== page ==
In real quick time, the Icelandic company packed up and pulled out of SVG. The geothermal project on St. Vincent & the Grenadines spent over US$ 35 million since the start in 2012, with around US$700k from the Vincentian government, US$ 29 million in grant funding, and $7 million in funding from private equity.
Drilling equipment was hastily moved from the site and shipped overseas.
The ULP propagandist Vinciman said in 2017, “Our greatest fear is La Soufriere Volcano, and even so, we just go about our business as usual, like … it doesn’t even exist.”
In reply, Peter Binose wrote in 2017, “We now know the greatest fear of Ralph Gonsalves is La Soufriere Volcano erupting before Argyle officially opens. Because if that happened, it would be the end of the Argyle airport project; no airline would ever fly in there after that. There is the possibility that it will erupt in the future, perhaps even sometime soon.”
Binose went on to write in reply to Vinciman, “I am glad you mentioned La Soufriere Volcano and being worried about it erupting, so you should be. Because it is very much a live volcano and, according to records, is overdue to erupt. All aircraft sitting at the airport will be lost because the hot ash will destroy them. They will end up as scrap metal. They certainly will not be able to fly in the ash cloud, and the airport is within an area where hot rocks will rain down. Argyle may become an insurance nightmare for resident and visiting aircraft, with runway subsidence more than a possibility, huge winds when not expected and now a live volcano to consider.”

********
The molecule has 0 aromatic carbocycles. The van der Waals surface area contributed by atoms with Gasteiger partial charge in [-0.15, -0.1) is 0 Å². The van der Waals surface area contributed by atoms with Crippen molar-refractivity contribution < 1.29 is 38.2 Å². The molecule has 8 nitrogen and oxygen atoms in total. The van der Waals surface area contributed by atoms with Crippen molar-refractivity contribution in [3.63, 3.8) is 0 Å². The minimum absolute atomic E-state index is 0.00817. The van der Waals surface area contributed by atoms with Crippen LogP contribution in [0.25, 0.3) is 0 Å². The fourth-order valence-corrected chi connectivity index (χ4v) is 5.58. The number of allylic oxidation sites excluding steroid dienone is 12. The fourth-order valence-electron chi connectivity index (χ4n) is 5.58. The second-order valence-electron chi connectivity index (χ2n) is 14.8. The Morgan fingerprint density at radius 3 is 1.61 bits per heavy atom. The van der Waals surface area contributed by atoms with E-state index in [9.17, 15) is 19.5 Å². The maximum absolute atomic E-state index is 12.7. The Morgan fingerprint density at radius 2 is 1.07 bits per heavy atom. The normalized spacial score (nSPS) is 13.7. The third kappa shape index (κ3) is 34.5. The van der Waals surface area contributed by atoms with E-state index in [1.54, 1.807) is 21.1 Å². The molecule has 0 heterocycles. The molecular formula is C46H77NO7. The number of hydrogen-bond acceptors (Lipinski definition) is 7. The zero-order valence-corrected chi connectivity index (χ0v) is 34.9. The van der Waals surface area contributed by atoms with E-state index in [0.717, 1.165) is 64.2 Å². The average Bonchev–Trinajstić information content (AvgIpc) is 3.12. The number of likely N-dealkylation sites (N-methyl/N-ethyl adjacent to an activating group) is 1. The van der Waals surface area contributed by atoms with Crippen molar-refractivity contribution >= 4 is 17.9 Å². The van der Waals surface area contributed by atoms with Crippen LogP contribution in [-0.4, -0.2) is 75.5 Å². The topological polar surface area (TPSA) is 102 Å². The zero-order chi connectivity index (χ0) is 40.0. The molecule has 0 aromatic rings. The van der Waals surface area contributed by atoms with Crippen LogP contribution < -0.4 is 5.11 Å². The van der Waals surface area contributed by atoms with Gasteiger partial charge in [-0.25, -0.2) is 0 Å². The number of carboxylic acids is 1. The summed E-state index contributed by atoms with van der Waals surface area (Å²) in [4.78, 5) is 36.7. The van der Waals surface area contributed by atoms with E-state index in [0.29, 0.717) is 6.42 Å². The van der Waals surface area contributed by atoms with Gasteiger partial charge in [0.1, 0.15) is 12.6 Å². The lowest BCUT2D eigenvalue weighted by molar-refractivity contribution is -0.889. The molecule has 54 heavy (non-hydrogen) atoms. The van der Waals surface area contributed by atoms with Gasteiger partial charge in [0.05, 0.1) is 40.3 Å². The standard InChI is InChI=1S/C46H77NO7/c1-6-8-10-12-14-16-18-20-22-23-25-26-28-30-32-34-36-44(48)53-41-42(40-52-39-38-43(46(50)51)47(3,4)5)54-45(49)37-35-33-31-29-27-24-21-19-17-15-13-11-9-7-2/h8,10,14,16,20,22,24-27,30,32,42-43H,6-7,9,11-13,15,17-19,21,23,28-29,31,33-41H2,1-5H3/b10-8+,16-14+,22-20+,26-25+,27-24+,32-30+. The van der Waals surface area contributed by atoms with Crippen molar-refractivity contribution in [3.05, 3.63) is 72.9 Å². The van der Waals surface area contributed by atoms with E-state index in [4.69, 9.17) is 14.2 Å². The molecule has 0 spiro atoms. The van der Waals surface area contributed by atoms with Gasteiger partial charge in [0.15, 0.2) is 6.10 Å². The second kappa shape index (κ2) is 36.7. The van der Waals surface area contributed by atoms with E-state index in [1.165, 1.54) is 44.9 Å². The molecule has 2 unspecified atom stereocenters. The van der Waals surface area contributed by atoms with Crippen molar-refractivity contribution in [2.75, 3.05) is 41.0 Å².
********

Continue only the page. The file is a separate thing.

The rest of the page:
La Soufriere Volcano is an active volcano, it last erupted in 1979, and there is always steam and gasses rising from it, although it is currently resting. Looking at the record of La Soufriere’s past eruptions and the intervals between them, an eruption is now long overdue. So, it is not ‘if’ but when, and the regime knows that, which has frightened them. And as I previously said, “so it should”.
Binose wrote many articles about the Gonsalves folly of building facilities such as the Argyle airport and the Specialist Medical facility at Georgetown. But everything was built in those dangerous areas for ULP political purposes to generate jobs for the abundant ULP supporters in those areas. Binose even wrote about the folly of drilling where they did; perhaps if his advice had been taken, there would have been no current eruption and no investment damage.
Once more, we must place the blame squarely on the shoulders of Ralph Gonsalves actions, even in this current event. What has happened was on the cards to happen. He ignored sound advice from many critics and must be considered a fool.
Proverbs 12-15 – The way of a fool is right in his own eyes, but he who heeds counsel is wise.